Freshwater aquarium fish ebook

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    freezovralomi.ga's freshwater aquarium book download page. This freshwater aquarium book is FREE for anyone to download and use. For beginning aquatic fancier looking to start out right with fish, Freshwater Aquariums by David Alderton is the ideal primer. A vertebrate that breathe primarily. Read "Freshwater Aquarium Fish Care for Beginners: A Quick Start Guide to Freshwater Fish Quick & Easy Saltwater Aquarium ebook by Pet Experts at TFH.

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    Freshwater Aquarium Fish Ebook

    Freshwater Aquarium Book - Free ebook download as PDF File .pdf), Text File Lucky Keeping Aquarium Plants How To Set Up a Fish Quarantine. Provides freshwater aquarium information for freshwater fish keepers. Over Click on the link below to start downloading this free ebook: . Download the free ebook 'All About Aquariums' written by Mick Watson, a freshwater tropical aquarium properly without seeing fish suffering.

    The cool part about making it an e-book means that I can keep it updated when we publish new articles or profiles on the website. Check the download page if you want to get the latest version. I'll be sure to include the last update date so it's easy to tell if you have the latest version. Please pardon any typos or grammatical errors. I've been in this document for many hours but I'm sure that some have slipped by. It is FREE for everyone.

    Often times the fish become stressed and fish disease starts to break out. I wonder what percentage of disease is caused by the cycling of new aquariums. Certain species are hardier than others and seem to tolerate the start-up cycle better than others.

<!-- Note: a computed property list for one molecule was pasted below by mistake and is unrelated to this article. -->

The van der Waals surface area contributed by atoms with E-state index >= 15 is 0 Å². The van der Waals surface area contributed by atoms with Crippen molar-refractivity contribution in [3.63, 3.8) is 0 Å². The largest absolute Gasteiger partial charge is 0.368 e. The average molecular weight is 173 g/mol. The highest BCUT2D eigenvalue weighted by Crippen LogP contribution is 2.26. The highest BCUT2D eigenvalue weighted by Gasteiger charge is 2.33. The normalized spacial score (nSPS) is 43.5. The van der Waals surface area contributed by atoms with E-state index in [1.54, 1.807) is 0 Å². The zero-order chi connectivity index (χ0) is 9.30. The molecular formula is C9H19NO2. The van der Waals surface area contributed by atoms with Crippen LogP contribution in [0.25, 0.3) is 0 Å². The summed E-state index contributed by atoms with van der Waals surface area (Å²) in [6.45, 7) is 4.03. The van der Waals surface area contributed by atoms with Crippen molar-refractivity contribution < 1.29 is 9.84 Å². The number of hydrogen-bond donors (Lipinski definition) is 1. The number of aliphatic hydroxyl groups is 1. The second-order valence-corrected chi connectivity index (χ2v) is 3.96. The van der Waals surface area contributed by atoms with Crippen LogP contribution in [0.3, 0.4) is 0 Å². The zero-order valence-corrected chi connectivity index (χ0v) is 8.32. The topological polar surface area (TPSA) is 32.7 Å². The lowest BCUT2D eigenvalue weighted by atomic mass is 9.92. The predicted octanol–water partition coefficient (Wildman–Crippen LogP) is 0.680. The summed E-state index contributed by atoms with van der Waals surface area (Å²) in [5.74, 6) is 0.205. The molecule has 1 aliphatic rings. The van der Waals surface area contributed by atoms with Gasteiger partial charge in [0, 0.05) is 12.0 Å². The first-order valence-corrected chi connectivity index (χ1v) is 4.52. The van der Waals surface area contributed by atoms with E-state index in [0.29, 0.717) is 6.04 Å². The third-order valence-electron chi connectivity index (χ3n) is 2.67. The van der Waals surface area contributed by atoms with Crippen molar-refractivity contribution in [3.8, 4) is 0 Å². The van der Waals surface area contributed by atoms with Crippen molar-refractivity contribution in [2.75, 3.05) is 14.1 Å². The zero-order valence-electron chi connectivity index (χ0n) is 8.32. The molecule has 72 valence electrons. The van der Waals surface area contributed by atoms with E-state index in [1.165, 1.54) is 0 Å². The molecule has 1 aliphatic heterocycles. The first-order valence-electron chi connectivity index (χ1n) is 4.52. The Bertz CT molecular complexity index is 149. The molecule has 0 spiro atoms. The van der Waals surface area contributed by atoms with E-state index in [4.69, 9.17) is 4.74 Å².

For freshwater tanks, the zebra danio is a very hardy fish that many use to get the nitrogen cycle started. For saltwater tanks, some have reported success using damselfish to get the process started. Again, using fish to cycle is not a good idea and you may be throwing your money on dead fish out the window. There is a better way. Read on, young grasshopper.

    To easily get an ammonia reading from your tank water try the Seachem Ammonia Alert. It sticks inside the tank and has a circle that changes color depending on the ammonia levels in the tank. Option 1: Using Fish Food Drop in a few flakes every 12 hours. As the food decomposes it will release ammonia. You will have to continue to "feed" the tank throughout the process to keep it going. Option 2: Use a small piece of raw fish or a raw shrimp Drop a 2 inch by 1 inch chunk of raw fish or a raw shrimp into the tank.

    As it decomposes it will release ammonia into the tank. Option 3: Using a dropper, add 5 drops of ammonia per 10 gallons of aquarium water. If you don't get an ammonia reading with your test kit, add some more drops until you start to see an ammonia FishLore. Keep track of how many drops you've used so you can repeat this process daily. Continue to dose the tank with ammonia until you start to get nitrite readings with your test kit.

    Once you can detect nitrites you should only add 3 drops of ammonia per 10 gallons of aquarium water, or if you added more drops originally to get an ammonia reading cut the amount of drops used in half. Continue this process daily until you get nitrate readings with your test kit.

    Option 4: This will seed the tank with all of the necessary bacteria for the nitrogen cycle. Depending on how fast you were able to get the gravel and filter media into your tank, you may be getting nitrate readings in only a day or two. There are some drawbacks to this method.

    Ask your source if they have recently used any copper medications in the tank. If they have and you are planning to have invertebrates in the tank you should probably not use this method. Invertebrates will not tolerate copper. Get a copper test kit to determine if it's safe to use.

    Option 5: Using live rock in Saltwater Tanks The use of live rock in saltwater tanks has really taken off over the past few years. The reason for this is because it is one of the best forms of biological filtration available for saltwater tanks. The shape the rock is in when you get it will determine how long the nitrogen cycle will take. See step 7 on the saltwater setup page for more information on live rock.

    Option 6: Use Colonize by Dr. Foster and Smith - claims to colonize your water with the necessary bacteria needed to get the cycle going along with detoxifying ammonia so it doesn't harm the fish. To be used at the start of the tank setup and whenever you add new fish to your tank.